President Obama Proposes Free Community College

The key phrase here is, “…for those who work for it.” And there’s nothing wrong with that.

Today, the President unveiled a new proposal: Make two years of community college free for responsible students across America.

In our growing global economy, Americans need to have more knowledge and more skills to compete — by 2020, an estimated 35 percent of job openings will require at least a bachelor’s degree, and 30 percent will require some college or an associate’s degree. Students should be able to get the knowledge and the skills they need without taking on decades’ worth of student debt.

Currently, in Texas, 1/3 of university students and 1/2 of community college students are deemed unprepared for college once they graduate from high school. If community college students work hard, earn a 2.5 GPA, attend at least half-time, students could save a whole bunch, while preparing themselves for university-level courses.

Is there a catch? According to the White House:

The requirements:

  • What students have to do: Students must attend community college at least half-time, maintain a 2.5 GPA, and make steady progress toward completing their program.
  • What community colleges have to do: Community colleges will be expected to offer programs that are either 1) academic programs that fully transfer credits to local public four-year colleges and universities, or 2) occupational training programs with high graduation rates and lead to in-demand degrees and certificates. Community colleges must also adopt promising and evidence-based institutional reforms to improve student outcomes.
  • What the federal government has to do: Federal funding will cover three-quarters of the average cost of community college. Participating states will be expected to contribute the remaining funds necessary to eliminate the tuition for eligible students.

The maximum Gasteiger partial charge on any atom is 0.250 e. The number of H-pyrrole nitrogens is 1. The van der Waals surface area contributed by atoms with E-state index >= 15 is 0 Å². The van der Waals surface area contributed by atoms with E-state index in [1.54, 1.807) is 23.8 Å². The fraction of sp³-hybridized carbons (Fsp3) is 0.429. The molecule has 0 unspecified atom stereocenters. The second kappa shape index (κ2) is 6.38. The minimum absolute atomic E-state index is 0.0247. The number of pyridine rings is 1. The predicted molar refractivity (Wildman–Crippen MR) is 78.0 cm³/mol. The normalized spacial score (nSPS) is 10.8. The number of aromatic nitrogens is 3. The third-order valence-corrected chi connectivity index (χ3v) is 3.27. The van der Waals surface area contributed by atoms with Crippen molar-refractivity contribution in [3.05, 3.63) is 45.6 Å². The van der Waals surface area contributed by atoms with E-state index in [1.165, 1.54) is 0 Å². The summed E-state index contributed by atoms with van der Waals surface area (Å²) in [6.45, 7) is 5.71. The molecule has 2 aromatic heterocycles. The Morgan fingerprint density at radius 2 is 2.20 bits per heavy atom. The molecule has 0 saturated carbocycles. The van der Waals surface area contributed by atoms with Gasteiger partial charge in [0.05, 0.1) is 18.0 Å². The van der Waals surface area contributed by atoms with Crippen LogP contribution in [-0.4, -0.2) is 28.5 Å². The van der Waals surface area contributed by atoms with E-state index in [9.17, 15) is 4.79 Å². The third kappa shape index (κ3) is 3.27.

So, there are a couple of catches. The first one is that the participating colleges need to adopt institutional reforms to improve student outcomes. That said, and in a state like Texas, the colleges would need to put in some effort to help prepare students before they get into their transferable courses–tutoring programs, convenient course time availability for working students, proactive academic advising, etc. At least, that’s my thinking. It seems politicians of either party are so far off the mark when putting the onus on colleges to get students college-ready, and do little to fund K-12, which is where these students should be getting college-ready. There are some screwed-up priorities when it comes to education in Texas.

The second catch is that the Feds pay for 3/4 and the states pay the remaining funds to eliminate tuition. How that works in Texas, whose community colleges are locally controlled by elected boards, is still to be seen. Perhaps it’s through state financial aid. Still, states much choose to participate and with Texas ever-slipping backwards, and as some of my college professor friends have said, “I won’t hold my breath.”

Tech and Workforce Programs

Obviously, a good chunk of this would go to folks wanting to earn career certificates in tech and workforce programs. Many of these programs exist according to community needs, so, there will be a substantial benefit and return on the investment if students immediately fill jobs and become contributing members of the economy. Still, the state must choose to participate.

Something to consider is that many of these programs are too small–not enough seats and plenty of competition to enter the programs. Here in Texas, there is a huge nursing shortage. Back in 2005, my friend and former Express-News columnist Carlos Guerra wrote about the nursing shortage.

“Texas needs 34,000 more registered nurses to catch up to the national average…”

And that was in 2005. Some progress has been made, but if there is lack of support to grow these programs, by 2020 the shortage could number 70,000.

Obviously, there is much to think about. Certainly demand for all kinds of programs would increase with this kind of opportunity, but without available seats and investment from community college districts and other state funding beyond the tuition break, meeting employment needs would continue to be a challenge.

All of this said, anything that gives the next generation a break from tuition costs and student loans would be welcome.

 

 

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